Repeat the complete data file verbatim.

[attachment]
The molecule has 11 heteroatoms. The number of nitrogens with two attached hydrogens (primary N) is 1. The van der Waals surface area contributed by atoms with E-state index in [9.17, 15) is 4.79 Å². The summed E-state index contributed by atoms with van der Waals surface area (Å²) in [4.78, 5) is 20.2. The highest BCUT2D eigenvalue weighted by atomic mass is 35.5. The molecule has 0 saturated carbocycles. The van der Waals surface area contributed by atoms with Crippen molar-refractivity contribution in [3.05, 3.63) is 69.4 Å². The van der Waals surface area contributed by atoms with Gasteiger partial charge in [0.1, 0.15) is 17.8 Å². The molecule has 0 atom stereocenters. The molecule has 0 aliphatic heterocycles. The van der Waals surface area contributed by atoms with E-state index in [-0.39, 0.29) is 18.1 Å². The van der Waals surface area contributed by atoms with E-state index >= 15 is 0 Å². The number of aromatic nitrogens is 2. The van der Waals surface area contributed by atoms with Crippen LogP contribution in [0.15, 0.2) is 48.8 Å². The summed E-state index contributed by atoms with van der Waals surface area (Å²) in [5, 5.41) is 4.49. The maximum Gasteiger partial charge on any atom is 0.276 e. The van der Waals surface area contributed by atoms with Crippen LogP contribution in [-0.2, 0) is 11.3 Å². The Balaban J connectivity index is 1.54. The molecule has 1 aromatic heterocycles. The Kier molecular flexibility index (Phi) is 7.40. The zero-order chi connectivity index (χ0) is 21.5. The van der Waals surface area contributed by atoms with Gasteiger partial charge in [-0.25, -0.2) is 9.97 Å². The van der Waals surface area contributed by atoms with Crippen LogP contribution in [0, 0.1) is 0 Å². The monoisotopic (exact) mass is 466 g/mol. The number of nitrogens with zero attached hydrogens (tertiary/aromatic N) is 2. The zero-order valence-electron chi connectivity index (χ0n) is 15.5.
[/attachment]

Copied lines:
The molecule has 11 heteroatoms. The number of nitrogens with two attached hydrogens (primary N) is 1. The van der Waals surface area contributed by atoms with E-state index in [9.17, 15) is 4.79 Å². The summed E-state index contributed by atoms with van der Waals surface area (Å²) in [4.78, 5) is 20.2. The highest BCUT2D eigenvalue weighted by atomic mass is 35.5. The molecule has 0 saturated carbocycles. The van der Waals surface area contributed by atoms with Crippen molar-refractivity contribution in [3.05, 3.63) is 69.4 Å². The van der Waals surface area contributed by atoms with Gasteiger partial charge in [0.1, 0.15) is 17.8 Å². The molecule has 0 atom stereocenters. The molecule has 0 aliphatic heterocycles. The van der Waals surface area contributed by atoms with E-state index in [-0.39, 0.29) is 18.1 Å². The van der Waals surface area contributed by atoms with E-state index >= 15 is 0 Å². The number of aromatic nitrogens is 2. The van der Waals surface area contributed by atoms with Crippen LogP contribution in [0.15, 0.2) is 48.8 Å². The summed E-state index contributed by atoms with van der Waals surface area (Å²) in [5, 5.41) is 4.49. The maximum Gasteiger partial charge on any atom is 0.276 e. The van der Waals surface area contributed by atoms with Crippen LogP contribution in [-0.2, 0) is 11.3 Å². The Balaban J connectivity index is 1.54. The molecule has 1 aromatic heterocycles. The Kier molecular flexibility index (Phi) is 7.40. The zero-order chi connectivity index (χ0) is 21.5. The van der Waals surface area contributed by atoms with Gasteiger partial charge in [-0.25, -0.2) is 9.97 Å². The van der Waals surface area contributed by atoms with Crippen LogP contribution in [0, 0.1) is 0 Å². The monoisotopic (exact) mass is 466 g/mol. The number of nitrogens with zero attached hydrogens (tertiary/aromatic N) is 2. The zero-order valence-electron chi connectivity index (χ0n) is 15.5.